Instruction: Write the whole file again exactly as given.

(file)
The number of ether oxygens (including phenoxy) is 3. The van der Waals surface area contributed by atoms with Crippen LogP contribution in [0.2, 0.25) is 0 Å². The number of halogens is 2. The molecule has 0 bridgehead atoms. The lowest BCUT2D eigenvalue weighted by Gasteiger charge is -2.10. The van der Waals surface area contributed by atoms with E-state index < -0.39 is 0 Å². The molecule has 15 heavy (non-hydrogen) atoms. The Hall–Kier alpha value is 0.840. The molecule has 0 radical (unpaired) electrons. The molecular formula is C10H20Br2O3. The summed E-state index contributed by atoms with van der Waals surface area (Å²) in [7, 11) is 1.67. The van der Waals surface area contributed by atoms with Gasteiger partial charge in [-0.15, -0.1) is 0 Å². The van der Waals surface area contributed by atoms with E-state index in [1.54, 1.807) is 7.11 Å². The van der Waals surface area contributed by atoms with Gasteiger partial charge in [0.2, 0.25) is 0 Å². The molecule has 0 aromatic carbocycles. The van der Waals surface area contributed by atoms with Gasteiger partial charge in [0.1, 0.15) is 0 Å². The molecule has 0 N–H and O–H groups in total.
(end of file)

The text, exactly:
The number of ether oxygens (including phenoxy) is 3. The van der Waals surface area contributed by atoms with Crippen LogP contribution in [0.2, 0.25) is 0 Å². The number of halogens is 2. The molecule has 0 bridgehead atoms. The lowest BCUT2D eigenvalue weighted by Gasteiger charge is -2.10. The van der Waals surface area contributed by atoms with E-state index < -0.39 is 0 Å². The molecule has 15 heavy (non-hydrogen) atoms. The Hall–Kier alpha value is 0.840. The molecule has 0 radical (unpaired) electrons. The molecular formula is C10H20Br2O3. The summed E-state index contributed by atoms with van der Waals surface area (Å²) in [7, 11) is 1.67. The van der Waals surface area contributed by atoms with Gasteiger partial charge in [-0.15, -0.1) is 0 Å². The van der Waals surface area contributed by atoms with E-state index in [1.54, 1.807) is 7.11 Å². The van der Waals surface area contributed by atoms with Gasteiger partial charge in [0.2, 0.25) is 0 Å². The molecule has 0 aromatic carbocycles. The van der Waals surface area contributed by atoms with Gasteiger partial charge in [0.1, 0.15) is 0 Å². The molecule has 0 N–H and O–H groups in total.